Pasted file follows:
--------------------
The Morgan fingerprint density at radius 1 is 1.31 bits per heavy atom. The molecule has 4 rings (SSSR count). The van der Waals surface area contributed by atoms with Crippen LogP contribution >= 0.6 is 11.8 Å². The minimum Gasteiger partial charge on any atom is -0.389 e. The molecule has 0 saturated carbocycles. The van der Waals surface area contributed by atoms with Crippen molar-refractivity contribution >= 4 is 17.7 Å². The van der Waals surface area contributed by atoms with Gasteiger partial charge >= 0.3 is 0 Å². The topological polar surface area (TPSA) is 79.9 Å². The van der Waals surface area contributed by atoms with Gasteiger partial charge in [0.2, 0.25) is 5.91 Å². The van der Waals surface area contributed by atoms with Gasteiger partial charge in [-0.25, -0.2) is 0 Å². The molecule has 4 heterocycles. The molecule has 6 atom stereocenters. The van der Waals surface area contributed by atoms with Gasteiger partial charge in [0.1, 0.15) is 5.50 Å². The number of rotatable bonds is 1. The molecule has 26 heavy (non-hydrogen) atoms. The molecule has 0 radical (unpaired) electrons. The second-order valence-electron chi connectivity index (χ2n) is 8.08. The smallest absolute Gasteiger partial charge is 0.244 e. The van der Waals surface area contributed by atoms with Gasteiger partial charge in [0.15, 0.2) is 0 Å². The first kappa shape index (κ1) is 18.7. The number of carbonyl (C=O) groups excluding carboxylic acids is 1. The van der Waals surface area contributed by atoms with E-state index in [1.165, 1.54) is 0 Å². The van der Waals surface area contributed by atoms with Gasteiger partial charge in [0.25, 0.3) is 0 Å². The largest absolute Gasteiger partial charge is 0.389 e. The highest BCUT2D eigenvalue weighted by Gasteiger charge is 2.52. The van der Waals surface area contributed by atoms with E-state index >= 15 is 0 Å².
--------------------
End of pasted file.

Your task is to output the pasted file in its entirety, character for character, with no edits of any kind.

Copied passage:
The Morgan fingerprint density at radius 1 is 1.31 bits per heavy atom. The molecule has 4 rings (SSSR count). The van der Waals surface area contributed by atoms with Crippen LogP contribution >= 0.6 is 11.8 Å². The minimum Gasteiger partial charge on any atom is -0.389 e. The molecule has 0 saturated carbocycles. The van der Waals surface area contributed by atoms with Crippen molar-refractivity contribution >= 4 is 17.7 Å². The van der Waals surface area contributed by atoms with Gasteiger partial charge >= 0.3 is 0 Å². The topological polar surface area (TPSA) is 79.9 Å². The van der Waals surface area contributed by atoms with Gasteiger partial charge in [0.2, 0.25) is 5.91 Å². The van der Waals surface area contributed by atoms with Gasteiger partial charge in [-0.25, -0.2) is 0 Å². The molecule has 4 heterocycles. The molecule has 6 atom stereocenters. The van der Waals surface area contributed by atoms with Gasteiger partial charge in [0.1, 0.15) is 5.50 Å². The number of rotatable bonds is 1. The molecule has 26 heavy (non-hydrogen) atoms. The molecule has 0 radical (unpaired) electrons. The second-order valence-electron chi connectivity index (χ2n) is 8.08. The smallest absolute Gasteiger partial charge is 0.244 e. The van der Waals surface area contributed by atoms with Gasteiger partial charge in [0.15, 0.2) is 0 Å². The first kappa shape index (κ1) is 18.7. The number of carbonyl (C=O) groups excluding carboxylic acids is 1. The van der Waals surface area contributed by atoms with E-state index in [1.165, 1.54) is 0 Å². The van der Waals surface area contributed by atoms with Gasteiger partial charge in [0.25, 0.3) is 0 Å². The largest absolute Gasteiger partial charge is 0.389 e. The highest BCUT2D eigenvalue weighted by Gasteiger charge is 2.52. The van der Waals surface area contributed by atoms with E-state index >= 15 is 0 Å².